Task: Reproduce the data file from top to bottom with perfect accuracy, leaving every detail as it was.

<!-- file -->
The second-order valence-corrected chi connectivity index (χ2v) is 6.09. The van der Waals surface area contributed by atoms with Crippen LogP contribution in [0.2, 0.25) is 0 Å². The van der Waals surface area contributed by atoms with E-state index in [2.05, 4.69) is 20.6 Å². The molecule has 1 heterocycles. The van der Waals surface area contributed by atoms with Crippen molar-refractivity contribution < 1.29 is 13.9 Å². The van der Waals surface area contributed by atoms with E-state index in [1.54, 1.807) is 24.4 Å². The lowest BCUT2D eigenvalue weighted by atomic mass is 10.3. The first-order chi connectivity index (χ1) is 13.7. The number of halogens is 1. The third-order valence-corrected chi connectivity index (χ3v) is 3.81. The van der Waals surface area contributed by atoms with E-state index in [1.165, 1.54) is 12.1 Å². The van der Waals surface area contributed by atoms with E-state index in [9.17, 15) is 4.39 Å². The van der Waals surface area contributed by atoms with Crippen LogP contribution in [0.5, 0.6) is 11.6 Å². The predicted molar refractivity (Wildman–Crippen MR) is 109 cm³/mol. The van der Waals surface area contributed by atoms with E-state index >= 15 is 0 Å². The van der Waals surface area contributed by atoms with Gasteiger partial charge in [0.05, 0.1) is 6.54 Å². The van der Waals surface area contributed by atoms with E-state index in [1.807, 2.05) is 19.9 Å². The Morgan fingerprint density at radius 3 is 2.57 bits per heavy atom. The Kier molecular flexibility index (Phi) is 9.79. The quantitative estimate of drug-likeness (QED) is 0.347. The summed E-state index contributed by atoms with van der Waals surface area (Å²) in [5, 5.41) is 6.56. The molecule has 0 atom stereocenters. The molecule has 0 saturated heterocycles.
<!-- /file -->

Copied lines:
The second-order valence-corrected chi connectivity index (χ2v) is 6.09. The van der Waals surface area contributed by atoms with Crippen LogP contribution in [0.2, 0.25) is 0 Å². The van der Waals surface area contributed by atoms with E-state index in [2.05, 4.69) is 20.6 Å². The molecule has 1 heterocycles. The van der Waals surface area contributed by atoms with Crippen molar-refractivity contribution < 1.29 is 13.9 Å². The van der Waals surface area contributed by atoms with E-state index in [1.54, 1.807) is 24.4 Å². The lowest BCUT2D eigenvalue weighted by atomic mass is 10.3. The first-order chi connectivity index (χ1) is 13.7. The number of halogens is 1. The third-order valence-corrected chi connectivity index (χ3v) is 3.81. The van der Waals surface area contributed by atoms with E-state index in [1.165, 1.54) is 12.1 Å². The van der Waals surface area contributed by atoms with E-state index in [9.17, 15) is 4.39 Å². The van der Waals surface area contributed by atoms with Crippen LogP contribution in [0.5, 0.6) is 11.6 Å². The predicted molar refractivity (Wildman–Crippen MR) is 109 cm³/mol. The van der Waals surface area contributed by atoms with E-state index >= 15 is 0 Å². The van der Waals surface area contributed by atoms with Gasteiger partial charge in [0.05, 0.1) is 6.54 Å². The van der Waals surface area contributed by atoms with E-state index in [1.807, 2.05) is 19.9 Å². The Morgan fingerprint density at radius 3 is 2.57 bits per heavy atom. The Kier molecular flexibility index (Phi) is 9.79. The quantitative estimate of drug-likeness (QED) is 0.347. The summed E-state index contributed by atoms with van der Waals surface area (Å²) in [5, 5.41) is 6.56. The molecule has 0 atom stereocenters. The molecule has 0 saturated heterocycles.